Spoiler alert: This article contains spoilers for Seasons 1 and 2 of Netflix's The Witcher.
Witchers are not born, but made. How are Witchers actually created in the Netflix series The Witcher? The process is arduous and challenging, and not for the faint of heart. However, every Witcher candidate who makes it through the various training trials becomes a hardened, expert monster killer.
We learn in Season 1 that Geralt of Rivia's (Henry Cavill) birth mother gave him away to become a Witcher as a young boy. Witchers are described as human mutants, and they're trained to completely lack all emotion. What did Geralt have to go through in order to become a full-fledged Witcher?
Witcher candidates go through many trials.
The Witcher series draws inspiration from two sets of source material: the Witcher video games and original novels by author Andrzej Sapkowski.
As players see in the video games, a Witcher has to go through a series of trials.
According to the Witcher video games' Wiki Fandom page, the Trial of the Grasses "required the consumption of special alchemical ingredients known as 'the grasses' and affected the nervous system."
There's also the Trial of the Dreams, a process where the Witcher candidate's body undergoes further mutations that change their eyes, hormones, and even bone marrow, according to a report from Sideshow.
In addition to the Trial of the Grasses and the Trial of the Dreams, there's also the Trial of the Mountains. This is the final trial for a Witcher candidate where they must survive in the mountains by themselves, and deal with monsters on their own. (No wonder Geralt didn't think it was a big deal leaving Jaskier on his own in the mountains in Season 1!)
In the TV show, we learn more about some of the other Witchers who exist (who aren't Geralt) in Season 2. One of the new Witchers introduced in Season 2 is Vesemir (Kim Bodnia), who is basically Geralt's Witcher dad. He was the man who took in Geralt as a young boy and Vesemir was the one who trained Geralt to be a Witcher himself. Candidates train to be Witchers at Kaer Morhen, the home of the Witchers.
Ciri wants to become a Witcher herself.
One of Geralt's most important lessons for Princess Ciri (Freya Allan) is Season 2 is the importance of facing one's fears instead of running away from them. Ciri becomes hell-bent on becoming a Witcher herself. Two of Geralt's fellow Witchers (could you call them co-workers?) take Ciri to a Witcher training course. Clearly, training to become a Witcher doesn't just involve drinking dangerous mutagenic potions. Candidates must be strong and courageous as well.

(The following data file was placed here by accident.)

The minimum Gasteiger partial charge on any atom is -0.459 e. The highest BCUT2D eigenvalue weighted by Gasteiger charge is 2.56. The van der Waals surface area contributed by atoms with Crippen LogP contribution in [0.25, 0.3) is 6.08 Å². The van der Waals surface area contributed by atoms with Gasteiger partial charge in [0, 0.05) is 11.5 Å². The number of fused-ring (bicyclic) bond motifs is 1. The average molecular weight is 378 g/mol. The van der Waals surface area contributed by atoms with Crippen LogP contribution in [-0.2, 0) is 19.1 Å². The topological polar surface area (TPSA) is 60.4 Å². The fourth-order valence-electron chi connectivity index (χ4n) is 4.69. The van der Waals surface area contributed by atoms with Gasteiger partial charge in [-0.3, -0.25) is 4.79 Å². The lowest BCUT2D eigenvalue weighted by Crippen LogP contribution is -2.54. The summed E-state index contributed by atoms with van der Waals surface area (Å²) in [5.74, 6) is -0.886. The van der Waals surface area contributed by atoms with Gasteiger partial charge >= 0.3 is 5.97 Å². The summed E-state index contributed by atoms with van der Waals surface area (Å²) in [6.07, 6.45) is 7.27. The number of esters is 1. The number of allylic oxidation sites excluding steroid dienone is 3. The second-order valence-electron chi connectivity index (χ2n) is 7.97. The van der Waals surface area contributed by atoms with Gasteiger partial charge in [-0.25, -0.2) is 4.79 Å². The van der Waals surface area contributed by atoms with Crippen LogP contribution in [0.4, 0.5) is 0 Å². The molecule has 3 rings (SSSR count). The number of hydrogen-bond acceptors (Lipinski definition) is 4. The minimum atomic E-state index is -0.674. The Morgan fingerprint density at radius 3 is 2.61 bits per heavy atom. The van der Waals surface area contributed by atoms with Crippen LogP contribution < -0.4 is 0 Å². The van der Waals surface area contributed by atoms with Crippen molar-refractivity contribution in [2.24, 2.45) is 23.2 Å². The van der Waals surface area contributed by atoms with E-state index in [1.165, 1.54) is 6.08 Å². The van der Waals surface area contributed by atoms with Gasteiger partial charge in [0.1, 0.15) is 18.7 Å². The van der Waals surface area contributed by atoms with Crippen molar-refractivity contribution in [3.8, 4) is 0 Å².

Bless Ciri's heart. The princess tries her hardest to make it through the dangerous Witcher training course. She gets knocked down time and time again, slashed and scraped, but Ciri keeps getting back up to try again. While Ciri never technically becomes a full-fledged Witcher in Season 2, she does earn the respect of the Witchers at Kaer Morhen.
Ironically, Ciri does have the capability to create other Witchers.
Vesemir discovers that Ciri has Elder blood. This means that Ciri's blood possesses the properties to turn others into Witchers. Vesemir explains that although it was commonly believed that Elder blood died out ages ago, it was believed to have been used to create the world's very first Witchers.
So it's not exactly easy to become a Witcher, and it's definitely not a path that just anyone can follow. At the end of the day, Witchers aren't the emotionless monster-killers they're made out to be. They are defenders of humanity, but ironically, they had to lose their own humanity to get to that point.
You can get your Witcher fix by checking out Seasons 1 and 2 of The Witcher on Netflix.